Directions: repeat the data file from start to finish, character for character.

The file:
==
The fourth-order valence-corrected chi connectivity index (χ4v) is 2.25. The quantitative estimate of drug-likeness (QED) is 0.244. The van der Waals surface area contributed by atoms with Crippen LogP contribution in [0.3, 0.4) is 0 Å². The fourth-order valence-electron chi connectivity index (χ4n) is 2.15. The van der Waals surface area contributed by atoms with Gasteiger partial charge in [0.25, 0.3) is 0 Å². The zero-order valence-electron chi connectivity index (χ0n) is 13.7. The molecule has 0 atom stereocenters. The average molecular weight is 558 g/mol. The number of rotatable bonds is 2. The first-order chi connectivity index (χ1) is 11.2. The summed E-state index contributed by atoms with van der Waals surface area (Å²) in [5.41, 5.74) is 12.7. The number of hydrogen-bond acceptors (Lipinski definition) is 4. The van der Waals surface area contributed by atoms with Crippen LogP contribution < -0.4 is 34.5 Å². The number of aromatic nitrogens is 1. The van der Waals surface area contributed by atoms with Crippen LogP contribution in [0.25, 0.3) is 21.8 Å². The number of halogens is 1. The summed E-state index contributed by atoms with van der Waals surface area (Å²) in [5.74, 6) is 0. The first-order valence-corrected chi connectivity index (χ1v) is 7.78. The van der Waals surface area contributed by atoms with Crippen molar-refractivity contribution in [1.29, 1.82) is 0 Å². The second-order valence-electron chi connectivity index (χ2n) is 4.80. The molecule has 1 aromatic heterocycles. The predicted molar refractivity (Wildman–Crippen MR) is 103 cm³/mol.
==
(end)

The fourth-order valence-corrected chi connectivity index (χ4v) is 2.25. The quantitative estimate of drug-likeness (QED) is 0.244. The van der Waals surface area contributed by atoms with Crippen LogP contribution in [0.3, 0.4) is 0 Å². The fourth-order valence-electron chi connectivity index (χ4n) is 2.15. The van der Waals surface area contributed by atoms with Gasteiger partial charge in [0.25, 0.3) is 0 Å². The zero-order valence-electron chi connectivity index (χ0n) is 13.7. The molecule has 0 atom stereocenters. The average molecular weight is 558 g/mol. The number of rotatable bonds is 2. The first-order chi connectivity index (χ1) is 11.2. The summed E-state index contributed by atoms with van der Waals surface area (Å²) in [5.41, 5.74) is 12.7. The number of hydrogen-bond acceptors (Lipinski definition) is 4. The van der Waals surface area contributed by atoms with Crippen LogP contribution < -0.4 is 34.5 Å². The number of aromatic nitrogens is 1. The van der Waals surface area contributed by atoms with Crippen LogP contribution in [0.25, 0.3) is 21.8 Å². The number of halogens is 1. The summed E-state index contributed by atoms with van der Waals surface area (Å²) in [5.74, 6) is 0. The first-order valence-corrected chi connectivity index (χ1v) is 7.78. The van der Waals surface area contributed by atoms with Crippen molar-refractivity contribution in [1.29, 1.82) is 0 Å². The second-order valence-electron chi connectivity index (χ2n) is 4.80. The molecule has 1 aromatic heterocycles. The predicted molar refractivity (Wildman–Crippen MR) is 103 cm³/mol.